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Internet Explorer cannot discover network


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6 replies to this topic

#1 hansb

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Posted 11 September 2008 - 03:43 PM

Hi, experts, I'm running IE7 on XP SP2 on a Dell Latitude D600. It has been running fine for a long time. I'm running Norton Antivirus, Windows automatic update and some Firewall (unsure about which). I usually permit or block access from various components to DNS servers according to the recommendation presented by the Firewall(?)-dialogue. The other day I got an unusual message, saying something was trying to access my machine from the Internet. Despite the recommended "permit", I chose "block attempt". About 10 seconds later no web-page would show up, instead I got the standard "this web-area cannot be displayed". Yet, the network connection is fine (I can still use e-mail and download virus definition files and MS updates). I use a cable connection via switch to a combined router/dsl-modem. The computer I'm using just now is hanging on the same network, and works fine. It seems the network cannot be seen by IE7. I have tried the usual restarts (PC, network, DSL-modem). I've also tried Microsoft support help-articles, but have not found anything that makes a difference. Any advice will be highly appreciated. Greetings from Oslo, Norway. Hans
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#2 Ztruker

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Posted 11 September 2008 - 06:29 PM

Hi hansb, welcome to WTT.

This is perfect example of what System Restore was designed to fix. Please use it to restore to a date prior to when you denied access via your firewall.

Click on Start , Programs, Accessories, System Tools and finally System Restore. Make sure Restore my computer to an earlier time is selected then click on Next.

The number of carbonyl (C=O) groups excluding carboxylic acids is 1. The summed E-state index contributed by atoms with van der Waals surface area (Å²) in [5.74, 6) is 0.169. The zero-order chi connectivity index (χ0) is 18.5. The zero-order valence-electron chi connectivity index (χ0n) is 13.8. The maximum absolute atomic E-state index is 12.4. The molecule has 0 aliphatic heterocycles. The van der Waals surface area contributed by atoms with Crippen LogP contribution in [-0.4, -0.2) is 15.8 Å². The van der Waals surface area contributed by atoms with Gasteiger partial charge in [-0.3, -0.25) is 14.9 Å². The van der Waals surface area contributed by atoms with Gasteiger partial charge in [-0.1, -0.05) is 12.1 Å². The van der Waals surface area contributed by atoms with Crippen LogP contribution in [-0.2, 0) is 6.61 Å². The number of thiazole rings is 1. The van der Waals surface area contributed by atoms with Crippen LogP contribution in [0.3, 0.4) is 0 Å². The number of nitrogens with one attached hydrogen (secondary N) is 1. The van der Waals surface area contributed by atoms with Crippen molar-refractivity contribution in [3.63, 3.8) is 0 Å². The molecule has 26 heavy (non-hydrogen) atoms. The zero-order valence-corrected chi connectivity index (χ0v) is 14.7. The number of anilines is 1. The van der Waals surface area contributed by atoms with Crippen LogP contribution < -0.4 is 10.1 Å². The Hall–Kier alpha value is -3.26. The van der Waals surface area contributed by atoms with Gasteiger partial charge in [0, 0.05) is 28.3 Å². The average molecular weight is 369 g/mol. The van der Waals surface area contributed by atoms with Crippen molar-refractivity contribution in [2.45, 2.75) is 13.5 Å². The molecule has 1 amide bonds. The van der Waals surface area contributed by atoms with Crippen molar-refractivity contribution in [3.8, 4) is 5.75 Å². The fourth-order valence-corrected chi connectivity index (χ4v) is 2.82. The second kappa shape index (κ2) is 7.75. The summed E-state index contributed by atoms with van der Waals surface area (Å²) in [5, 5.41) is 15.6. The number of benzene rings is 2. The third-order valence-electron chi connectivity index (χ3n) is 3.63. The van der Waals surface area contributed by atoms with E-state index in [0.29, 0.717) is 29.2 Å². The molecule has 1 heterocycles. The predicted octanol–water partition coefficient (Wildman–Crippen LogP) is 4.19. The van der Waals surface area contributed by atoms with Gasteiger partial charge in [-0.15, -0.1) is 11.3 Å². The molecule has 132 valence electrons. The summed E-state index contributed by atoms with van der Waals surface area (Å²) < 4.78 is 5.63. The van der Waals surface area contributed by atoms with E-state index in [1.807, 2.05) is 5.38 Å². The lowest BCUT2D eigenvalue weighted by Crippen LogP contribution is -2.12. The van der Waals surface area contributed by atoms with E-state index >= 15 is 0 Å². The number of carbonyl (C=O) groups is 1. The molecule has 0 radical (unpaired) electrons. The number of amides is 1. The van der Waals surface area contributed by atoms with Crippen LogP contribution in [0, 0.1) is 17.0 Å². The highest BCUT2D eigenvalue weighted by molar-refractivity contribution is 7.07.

Chose a date prior to when the problem occurred.

Rich

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#3 DanielD

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Posted 11 September 2008 - 07:26 PM

This is perfect example of what System Restore was designed to fix. Please use it to restore to a date prior to when you denied access via your firewall.


I thought System Restore was a last resort? It seems that for a problem like this you wouldn't immediately go to that.

Hansb, you may try opening IE and going to Tools > Internet Options > Advanced (tab) and using the Reset... button. I would at least try that over a system restore.

Also, in the future, make sure you read what program it is before you block or permit it, especially if permit is recommended, as it usually isn't, indicating that the program was something you should of allowed.

Edited by Vectris, 11 September 2008 - 07:26 PM.

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#4 hansb

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Posted 12 September 2008 - 03:03 AM

Thank you for your suggestions, I tried the reset-button in IE, but the problem persists. I was unaware of the system restore function. I guess I will back up my documents and try that. Your advice on "reading the message before deciding action" is good. Trouble is its often quite difficult to understand the significance of the message. I shall pay more attention to this. Result of test will be posted here (in about 12 hrs from now). Thanks again.